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Early entry into force of the Paris Agreement on Friday underlines risks to the economics of coal-fired power plants in Europe and further afield, raising the prospect of further write-downs by impacted utilities.
Some 191 countries signed the Paris Agreement last December, but a certain threshold had to ratify before it entered into force, as officially achieved on Friday.
The Agreement requires countries to submit new, more ambitious climate action targets every five years, towards achieving long-term goals to limit average warming to “well below” 2 degrees Celsius, and reduce net greenhouse gas emissions to zero before 2100.
Under the Agreement, almost all signing countries have pledged to climate action targets in 2025 or 2030. Countries agreed to submit new climate action targets every five years, with developed countries taking the lead. They would have to make each round of action more ambitious than the last, in “a progression beyond the Party’s current (action) and reflecting its highest possible ambition”.
It can be difficult to translate to the level of individual power plants in individual countries the impact of a multilateral agreement.
But it appears likely that the Paris Agreement makes less likely a return to fortune of coal-fired power plants, whose value has already fallen in Europe.
In a report published in June, Netherlands-based research group Spring Associates analysed the value of three new Dutch coal-fired power plants commissioned last year. They used cash flow analysis to calculate the net present value of the three power plants today at €3.5 billion. That compared with estimated construction costs of around €6 billion, implying hefty impairment losses.
What has caused such a revision? For sure, investment decisions were taken before the financial crisis, which cratered energy demand, in the short-term at least. However, more significant have been trends in energy markets, including: falling coal plant running times (capacity factor); lower wholesale power prices; and higher carbon prices in a minority of countries.
Lower capacity factors and wholesale power prices have much to do with growth in near-zero marginal cost, subsidised renewable power which has displaced more expensive generation, leading to lower running times for both coal and, in particular, costly gas-fired power plants.
Compounding this, increased cross-border interconnections and market coupling across central-western European countries, in particular, has increased the spread of renewables from high wind/solar/hydro countries including the Nordics, Denmark and Germany.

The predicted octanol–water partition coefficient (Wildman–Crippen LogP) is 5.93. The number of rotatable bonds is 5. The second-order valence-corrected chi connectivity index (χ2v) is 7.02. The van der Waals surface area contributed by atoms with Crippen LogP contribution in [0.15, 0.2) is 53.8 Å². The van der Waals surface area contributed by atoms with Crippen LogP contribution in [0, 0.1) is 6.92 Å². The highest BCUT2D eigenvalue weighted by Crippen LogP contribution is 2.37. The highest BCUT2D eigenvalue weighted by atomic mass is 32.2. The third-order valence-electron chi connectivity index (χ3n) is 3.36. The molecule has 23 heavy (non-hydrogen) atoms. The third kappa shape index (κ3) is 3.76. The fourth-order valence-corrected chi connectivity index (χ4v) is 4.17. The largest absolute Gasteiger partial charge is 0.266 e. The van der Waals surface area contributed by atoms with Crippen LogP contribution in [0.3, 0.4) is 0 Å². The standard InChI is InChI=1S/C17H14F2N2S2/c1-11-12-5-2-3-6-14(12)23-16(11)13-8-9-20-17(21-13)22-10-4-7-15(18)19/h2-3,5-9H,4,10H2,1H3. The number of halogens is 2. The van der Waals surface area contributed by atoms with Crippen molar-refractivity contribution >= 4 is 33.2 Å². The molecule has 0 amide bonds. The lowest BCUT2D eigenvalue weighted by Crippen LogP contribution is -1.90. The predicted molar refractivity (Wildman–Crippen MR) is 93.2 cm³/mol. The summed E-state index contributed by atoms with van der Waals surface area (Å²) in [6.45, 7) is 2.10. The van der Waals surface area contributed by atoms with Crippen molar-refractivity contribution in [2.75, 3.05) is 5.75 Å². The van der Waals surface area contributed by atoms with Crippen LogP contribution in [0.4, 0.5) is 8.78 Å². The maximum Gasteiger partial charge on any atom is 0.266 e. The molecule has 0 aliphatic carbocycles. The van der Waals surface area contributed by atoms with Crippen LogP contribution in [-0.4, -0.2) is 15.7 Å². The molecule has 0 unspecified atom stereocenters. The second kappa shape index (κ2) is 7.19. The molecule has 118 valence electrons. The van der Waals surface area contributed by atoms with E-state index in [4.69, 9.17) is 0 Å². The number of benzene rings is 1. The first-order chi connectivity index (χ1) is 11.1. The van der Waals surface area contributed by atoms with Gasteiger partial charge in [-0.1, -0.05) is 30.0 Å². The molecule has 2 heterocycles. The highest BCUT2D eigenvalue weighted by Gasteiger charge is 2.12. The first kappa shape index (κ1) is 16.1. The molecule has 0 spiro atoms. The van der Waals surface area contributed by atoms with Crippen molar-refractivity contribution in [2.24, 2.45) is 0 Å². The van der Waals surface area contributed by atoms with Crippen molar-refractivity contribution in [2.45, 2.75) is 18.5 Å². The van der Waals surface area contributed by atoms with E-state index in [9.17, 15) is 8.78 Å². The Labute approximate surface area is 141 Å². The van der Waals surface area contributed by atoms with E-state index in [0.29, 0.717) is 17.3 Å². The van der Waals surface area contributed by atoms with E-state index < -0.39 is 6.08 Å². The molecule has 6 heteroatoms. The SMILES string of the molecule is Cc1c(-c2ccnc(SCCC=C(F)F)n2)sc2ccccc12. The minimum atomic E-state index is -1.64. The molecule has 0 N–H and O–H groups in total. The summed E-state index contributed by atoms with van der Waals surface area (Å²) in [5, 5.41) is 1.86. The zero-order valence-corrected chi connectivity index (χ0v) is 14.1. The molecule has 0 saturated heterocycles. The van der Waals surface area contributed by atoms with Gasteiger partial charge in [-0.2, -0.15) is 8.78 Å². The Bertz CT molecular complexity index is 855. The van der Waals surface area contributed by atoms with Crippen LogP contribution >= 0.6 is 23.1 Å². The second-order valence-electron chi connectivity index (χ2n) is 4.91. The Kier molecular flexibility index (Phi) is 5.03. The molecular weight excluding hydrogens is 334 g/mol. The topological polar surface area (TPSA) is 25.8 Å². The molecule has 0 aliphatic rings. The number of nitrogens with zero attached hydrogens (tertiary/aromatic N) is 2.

Lower wholesale power prices can also be traced to generating over-capacity in some countries. Over-capacity is partly about renewables growth, and also reduced energy demand, as a result of economic restructuring towards less energy-intensive manufacturing and services industries, and efficiency investment and innovation.
Finally, some countries have introduced carbon pricing above levels under the European Union’s wider carbon market. Britain’s carbon price floor, for example, has been one of the biggest factors behind that country’s collapse in coal generation this year. Meanwhile, reforms are underway in the EU’s carbon market to assure gradually rising carbon prices across Europe, although slowly and from very low levels.
For coal power plant operators, the alternative scenario assumptions that might turn around their power plants therefore include: zero growth in renewable energy; less innovation in renewable energy, grid and efficiency technology; lower investment in electricity interconnection and industrial efficiency; re-industrialisation of the European economy; a reverse in long-term reductions in energy intensity; and European carbon prices sustained at today’s low levels, as a result of less ambitious emissions targets.
The Paris Agreement has made most of, or all, these assumptions less likely. The near-term demands of the agreement are to ratchet tougher greenhouse gas emission targets every five years. Mandates requiring more zero-carbon renewables, energy efficiency and carbon pricing are among the least-cost ways of achieving this. As a result, if anything, the agreement may see even more aggressive trends against the economics of coal.